Distribution Facilities.    Con Edison of New York owns various distribution substations and facilities located throughout New York City and Westchester County. At December 31, 2001, the company's distribution system had a transformer capacity of approximately 20,300 megavolt amperes, approximately 32,657 miles of overhead distribution lines and approximately 89,392 miles of underground distribution lines.

Gas Facilities

Natural gas is delivered by pipeline to Con Edison of New York at various points in its service territory and is distributed to customers by the company through approximately 4,241 miles of mains and 369,603 service lines. The company owns a natural gas liquefaction facility and storage tank at its Astoria property in Queens, New York. The plant can store approximately 1,000 mdth of which a maximum of about 250 mdth can be withdrawn per day. The company has about 1,230 mdth of additional natural gas storage capacity at a field in upstate New York, owned and operated by Honeoye Storage Corporation, a corporation 28.8 percent owned by Con Edison of New York.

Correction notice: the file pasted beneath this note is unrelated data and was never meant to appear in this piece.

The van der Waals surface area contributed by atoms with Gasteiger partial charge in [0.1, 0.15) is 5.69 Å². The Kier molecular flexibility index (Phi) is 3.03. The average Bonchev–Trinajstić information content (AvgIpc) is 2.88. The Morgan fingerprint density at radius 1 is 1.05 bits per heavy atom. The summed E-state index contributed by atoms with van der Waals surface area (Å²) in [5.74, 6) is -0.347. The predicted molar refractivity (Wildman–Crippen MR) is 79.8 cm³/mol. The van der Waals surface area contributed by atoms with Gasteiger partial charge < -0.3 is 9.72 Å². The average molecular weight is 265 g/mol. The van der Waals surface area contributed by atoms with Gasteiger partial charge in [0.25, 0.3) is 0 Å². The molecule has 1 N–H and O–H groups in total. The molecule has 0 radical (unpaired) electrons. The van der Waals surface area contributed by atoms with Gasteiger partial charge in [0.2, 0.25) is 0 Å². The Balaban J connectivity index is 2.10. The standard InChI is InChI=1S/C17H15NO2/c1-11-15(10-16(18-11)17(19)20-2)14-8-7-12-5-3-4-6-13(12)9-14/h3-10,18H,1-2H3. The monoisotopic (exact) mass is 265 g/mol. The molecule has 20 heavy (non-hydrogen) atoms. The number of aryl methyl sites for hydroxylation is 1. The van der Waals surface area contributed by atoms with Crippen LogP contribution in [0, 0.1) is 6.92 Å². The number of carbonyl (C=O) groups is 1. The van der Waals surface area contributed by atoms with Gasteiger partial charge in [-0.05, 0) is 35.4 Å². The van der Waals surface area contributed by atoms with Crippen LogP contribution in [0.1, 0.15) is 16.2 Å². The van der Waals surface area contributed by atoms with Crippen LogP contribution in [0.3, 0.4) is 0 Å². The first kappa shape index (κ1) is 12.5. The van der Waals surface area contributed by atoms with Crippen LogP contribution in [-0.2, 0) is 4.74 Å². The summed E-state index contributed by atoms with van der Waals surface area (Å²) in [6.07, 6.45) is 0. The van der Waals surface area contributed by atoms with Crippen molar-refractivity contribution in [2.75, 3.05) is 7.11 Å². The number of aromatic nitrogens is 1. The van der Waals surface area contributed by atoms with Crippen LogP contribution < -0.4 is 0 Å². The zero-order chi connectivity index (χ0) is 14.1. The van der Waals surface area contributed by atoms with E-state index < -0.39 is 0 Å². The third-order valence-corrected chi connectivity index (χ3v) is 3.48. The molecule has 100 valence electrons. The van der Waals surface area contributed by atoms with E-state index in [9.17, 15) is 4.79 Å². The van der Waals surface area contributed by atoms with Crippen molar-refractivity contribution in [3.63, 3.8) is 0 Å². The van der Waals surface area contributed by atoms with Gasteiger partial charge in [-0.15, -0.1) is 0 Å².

Steam Facilities

Con Edison of New York generates steam for distribution at three steam/electric generating stations and five steam-only generating stations and distributes steam to customers through approximately 87 miles of mains and 18 miles of service lines. For information about the planned repowering of the East River steam-electric station, see "Electric Facilities - Generating Facilities," above.

O&R

Electric Transmission and Distribution Facilities

O&R and its utility subsidiaries, RECO and Pike, own, in whole or in part, transmission and distribution facilities which include 602 circuit miles of transmission lines, 14 transmission substations (with a total transformer capacity of approximately 3,762 megavolt amperes), 58 distribution substations (with a total transformer capacity of 1,867 megavolt amperes), 90,826 in-service line transformers, 5,085 pole miles of overhead distribution lines and 2,574 miles of underground distribution lines.

Gas Facilities

O&R and Pike own their gas distribution systems, which include 1,782 miles of mains.

RECO & Pike Mortgages